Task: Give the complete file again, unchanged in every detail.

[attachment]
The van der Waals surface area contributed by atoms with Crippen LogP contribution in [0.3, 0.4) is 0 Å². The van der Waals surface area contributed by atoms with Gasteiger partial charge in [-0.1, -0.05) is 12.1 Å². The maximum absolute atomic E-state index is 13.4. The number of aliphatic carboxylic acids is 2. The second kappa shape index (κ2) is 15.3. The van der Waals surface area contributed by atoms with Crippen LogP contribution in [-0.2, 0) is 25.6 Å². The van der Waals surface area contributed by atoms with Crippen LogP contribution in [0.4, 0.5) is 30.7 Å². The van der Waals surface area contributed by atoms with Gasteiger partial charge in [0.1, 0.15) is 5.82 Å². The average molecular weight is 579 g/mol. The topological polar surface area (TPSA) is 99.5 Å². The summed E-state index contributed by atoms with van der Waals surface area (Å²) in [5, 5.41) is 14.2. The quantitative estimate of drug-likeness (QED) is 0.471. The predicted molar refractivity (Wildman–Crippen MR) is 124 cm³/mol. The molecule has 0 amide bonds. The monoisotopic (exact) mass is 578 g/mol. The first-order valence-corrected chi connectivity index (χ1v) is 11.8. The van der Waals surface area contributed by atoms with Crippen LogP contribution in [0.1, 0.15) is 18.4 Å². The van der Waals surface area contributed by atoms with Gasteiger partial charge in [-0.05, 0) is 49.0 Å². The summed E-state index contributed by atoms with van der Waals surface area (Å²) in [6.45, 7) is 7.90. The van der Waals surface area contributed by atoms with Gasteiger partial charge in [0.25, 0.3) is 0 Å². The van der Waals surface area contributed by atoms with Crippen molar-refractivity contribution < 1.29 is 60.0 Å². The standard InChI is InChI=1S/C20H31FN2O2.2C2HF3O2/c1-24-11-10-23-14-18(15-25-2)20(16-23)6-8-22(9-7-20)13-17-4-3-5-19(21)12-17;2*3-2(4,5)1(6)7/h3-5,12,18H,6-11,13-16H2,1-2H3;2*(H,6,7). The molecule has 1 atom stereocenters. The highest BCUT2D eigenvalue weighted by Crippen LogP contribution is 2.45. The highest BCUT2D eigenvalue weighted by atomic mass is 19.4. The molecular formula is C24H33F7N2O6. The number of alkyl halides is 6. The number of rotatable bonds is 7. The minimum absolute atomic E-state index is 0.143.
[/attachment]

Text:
The van der Waals surface area contributed by atoms with Crippen LogP contribution in [0.3, 0.4) is 0 Å². The van der Waals surface area contributed by atoms with Gasteiger partial charge in [-0.1, -0.05) is 12.1 Å². The maximum absolute atomic E-state index is 13.4. The number of aliphatic carboxylic acids is 2. The second kappa shape index (κ2) is 15.3. The van der Waals surface area contributed by atoms with Crippen LogP contribution in [-0.2, 0) is 25.6 Å². The van der Waals surface area contributed by atoms with Crippen LogP contribution in [0.4, 0.5) is 30.7 Å². The van der Waals surface area contributed by atoms with Gasteiger partial charge in [0.1, 0.15) is 5.82 Å². The average molecular weight is 579 g/mol. The topological polar surface area (TPSA) is 99.5 Å². The summed E-state index contributed by atoms with van der Waals surface area (Å²) in [5, 5.41) is 14.2. The quantitative estimate of drug-likeness (QED) is 0.471. The predicted molar refractivity (Wildman–Crippen MR) is 124 cm³/mol. The molecule has 0 amide bonds. The monoisotopic (exact) mass is 578 g/mol. The first-order valence-corrected chi connectivity index (χ1v) is 11.8. The van der Waals surface area contributed by atoms with Crippen LogP contribution in [0.1, 0.15) is 18.4 Å². The van der Waals surface area contributed by atoms with Gasteiger partial charge in [-0.05, 0) is 49.0 Å². The summed E-state index contributed by atoms with van der Waals surface area (Å²) in [6.45, 7) is 7.90. The van der Waals surface area contributed by atoms with Gasteiger partial charge in [0.25, 0.3) is 0 Å². The van der Waals surface area contributed by atoms with Crippen molar-refractivity contribution < 1.29 is 60.0 Å². The standard InChI is InChI=1S/C20H31FN2O2.2C2HF3O2/c1-24-11-10-23-14-18(15-25-2)20(16-23)6-8-22(9-7-20)13-17-4-3-5-19(21)12-17;2*3-2(4,5)1(6)7/h3-5,12,18H,6-11,13-16H2,1-2H3;2*(H,6,7). The molecule has 1 atom stereocenters. The highest BCUT2D eigenvalue weighted by Crippen LogP contribution is 2.45. The highest BCUT2D eigenvalue weighted by atomic mass is 19.4. The molecular formula is C24H33F7N2O6. The number of alkyl halides is 6. The number of rotatable bonds is 7. The minimum absolute atomic E-state index is 0.143.